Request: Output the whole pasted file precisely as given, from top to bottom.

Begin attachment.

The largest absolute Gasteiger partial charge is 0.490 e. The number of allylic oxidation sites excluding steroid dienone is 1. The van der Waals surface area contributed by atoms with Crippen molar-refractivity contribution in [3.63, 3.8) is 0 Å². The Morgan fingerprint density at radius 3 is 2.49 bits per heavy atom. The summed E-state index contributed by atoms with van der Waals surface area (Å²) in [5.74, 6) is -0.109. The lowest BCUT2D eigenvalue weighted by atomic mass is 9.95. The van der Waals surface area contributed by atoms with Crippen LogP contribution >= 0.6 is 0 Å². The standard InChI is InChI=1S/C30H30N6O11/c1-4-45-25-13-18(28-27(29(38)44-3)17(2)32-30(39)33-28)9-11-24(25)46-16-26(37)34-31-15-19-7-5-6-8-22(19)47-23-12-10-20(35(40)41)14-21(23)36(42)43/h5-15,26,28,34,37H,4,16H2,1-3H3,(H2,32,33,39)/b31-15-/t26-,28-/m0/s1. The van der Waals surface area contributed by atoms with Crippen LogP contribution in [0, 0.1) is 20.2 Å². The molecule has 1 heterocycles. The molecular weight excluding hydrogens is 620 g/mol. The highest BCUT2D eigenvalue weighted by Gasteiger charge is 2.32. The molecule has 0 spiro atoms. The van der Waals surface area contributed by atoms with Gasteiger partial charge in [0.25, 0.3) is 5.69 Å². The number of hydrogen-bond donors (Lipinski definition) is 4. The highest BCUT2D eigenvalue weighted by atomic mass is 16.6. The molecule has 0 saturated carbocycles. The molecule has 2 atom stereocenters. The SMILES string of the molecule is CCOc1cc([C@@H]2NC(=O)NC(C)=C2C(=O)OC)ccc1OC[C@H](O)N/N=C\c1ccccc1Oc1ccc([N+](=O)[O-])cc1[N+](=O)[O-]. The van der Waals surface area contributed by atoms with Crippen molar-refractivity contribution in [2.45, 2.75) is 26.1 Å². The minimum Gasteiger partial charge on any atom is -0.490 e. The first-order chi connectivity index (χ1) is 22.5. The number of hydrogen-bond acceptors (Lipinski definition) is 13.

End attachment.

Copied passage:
The largest absolute Gasteiger partial charge is 0.490 e. The number of allylic oxidation sites excluding steroid dienone is 1. The van der Waals surface area contributed by atoms with Crippen molar-refractivity contribution in [3.63, 3.8) is 0 Å². The Morgan fingerprint density at radius 3 is 2.49 bits per heavy atom. The summed E-state index contributed by atoms with van der Waals surface area (Å²) in [5.74, 6) is -0.109. The lowest BCUT2D eigenvalue weighted by atomic mass is 9.95. The van der Waals surface area contributed by atoms with Crippen LogP contribution >= 0.6 is 0 Å². The standard InChI is InChI=1S/C30H30N6O11/c1-4-45-25-13-18(28-27(29(38)44-3)17(2)32-30(39)33-28)9-11-24(25)46-16-26(37)34-31-15-19-7-5-6-8-22(19)47-23-12-10-20(35(40)41)14-21(23)36(42)43/h5-15,26,28,34,37H,4,16H2,1-3H3,(H2,32,33,39)/b31-15-/t26-,28-/m0/s1. The van der Waals surface area contributed by atoms with Crippen LogP contribution in [0, 0.1) is 20.2 Å². The molecule has 1 heterocycles. The molecular weight excluding hydrogens is 620 g/mol. The highest BCUT2D eigenvalue weighted by Gasteiger charge is 2.32. The molecule has 0 spiro atoms. The van der Waals surface area contributed by atoms with Gasteiger partial charge in [0.25, 0.3) is 5.69 Å². The number of hydrogen-bond donors (Lipinski definition) is 4. The highest BCUT2D eigenvalue weighted by atomic mass is 16.6. The molecule has 0 saturated carbocycles. The molecule has 2 atom stereocenters. The SMILES string of the molecule is CCOc1cc([C@@H]2NC(=O)NC(C)=C2C(=O)OC)ccc1OC[C@H](O)N/N=C\c1ccccc1Oc1ccc([N+](=O)[O-])cc1[N+](=O)[O-]. The van der Waals surface area contributed by atoms with Crippen molar-refractivity contribution in [2.45, 2.75) is 26.1 Å². The minimum Gasteiger partial charge on any atom is -0.490 e. The first-order chi connectivity index (χ1) is 22.5. The number of hydrogen-bond acceptors (Lipinski definition) is 13.